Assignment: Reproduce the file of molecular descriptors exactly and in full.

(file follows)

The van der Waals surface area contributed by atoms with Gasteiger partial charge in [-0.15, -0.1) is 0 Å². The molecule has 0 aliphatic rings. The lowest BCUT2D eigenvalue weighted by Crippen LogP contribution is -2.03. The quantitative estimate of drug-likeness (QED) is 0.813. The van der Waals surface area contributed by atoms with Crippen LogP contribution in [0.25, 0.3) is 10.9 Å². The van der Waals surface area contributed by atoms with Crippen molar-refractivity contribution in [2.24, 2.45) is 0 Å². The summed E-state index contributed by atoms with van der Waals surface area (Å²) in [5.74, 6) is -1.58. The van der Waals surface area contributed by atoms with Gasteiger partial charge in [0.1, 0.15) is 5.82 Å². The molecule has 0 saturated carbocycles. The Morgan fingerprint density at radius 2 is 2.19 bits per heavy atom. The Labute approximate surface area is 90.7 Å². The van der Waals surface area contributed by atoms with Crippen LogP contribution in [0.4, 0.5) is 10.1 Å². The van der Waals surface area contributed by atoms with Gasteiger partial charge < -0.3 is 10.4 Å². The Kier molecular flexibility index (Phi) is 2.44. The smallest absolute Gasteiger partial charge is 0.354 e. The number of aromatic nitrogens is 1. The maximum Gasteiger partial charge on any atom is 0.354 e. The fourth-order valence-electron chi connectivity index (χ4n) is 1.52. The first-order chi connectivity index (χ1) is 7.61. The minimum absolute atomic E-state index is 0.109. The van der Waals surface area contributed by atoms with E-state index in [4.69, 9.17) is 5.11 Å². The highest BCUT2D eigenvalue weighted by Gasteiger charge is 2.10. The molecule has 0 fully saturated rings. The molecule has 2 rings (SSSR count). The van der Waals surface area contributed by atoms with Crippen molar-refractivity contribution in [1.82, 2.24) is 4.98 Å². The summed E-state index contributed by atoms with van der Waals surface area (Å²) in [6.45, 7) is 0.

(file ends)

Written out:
The van der Waals surface area contributed by atoms with Gasteiger partial charge in [-0.15, -0.1) is 0 Å². The molecule has 0 aliphatic rings. The lowest BCUT2D eigenvalue weighted by Crippen LogP contribution is -2.03. The quantitative estimate of drug-likeness (QED) is 0.813. The van der Waals surface area contributed by atoms with Crippen LogP contribution in [0.25, 0.3) is 10.9 Å². The van der Waals surface area contributed by atoms with Crippen molar-refractivity contribution in [2.24, 2.45) is 0 Å². The summed E-state index contributed by atoms with van der Waals surface area (Å²) in [5.74, 6) is -1.58. The van der Waals surface area contributed by atoms with Gasteiger partial charge in [0.1, 0.15) is 5.82 Å². The molecule has 0 saturated carbocycles. The Morgan fingerprint density at radius 2 is 2.19 bits per heavy atom. The Labute approximate surface area is 90.7 Å². The van der Waals surface area contributed by atoms with Crippen LogP contribution in [0.4, 0.5) is 10.1 Å². The van der Waals surface area contributed by atoms with Gasteiger partial charge < -0.3 is 10.4 Å². The Kier molecular flexibility index (Phi) is 2.44. The smallest absolute Gasteiger partial charge is 0.354 e. The number of aromatic nitrogens is 1. The maximum Gasteiger partial charge on any atom is 0.354 e. The fourth-order valence-electron chi connectivity index (χ4n) is 1.52. The first-order chi connectivity index (χ1) is 7.61. The minimum absolute atomic E-state index is 0.109. The van der Waals surface area contributed by atoms with E-state index in [4.69, 9.17) is 5.11 Å². The highest BCUT2D eigenvalue weighted by Gasteiger charge is 2.10. The molecule has 0 fully saturated rings. The molecule has 2 rings (SSSR count). The van der Waals surface area contributed by atoms with Crippen molar-refractivity contribution in [1.82, 2.24) is 4.98 Å². The summed E-state index contributed by atoms with van der Waals surface area (Å²) in [6.45, 7) is 0.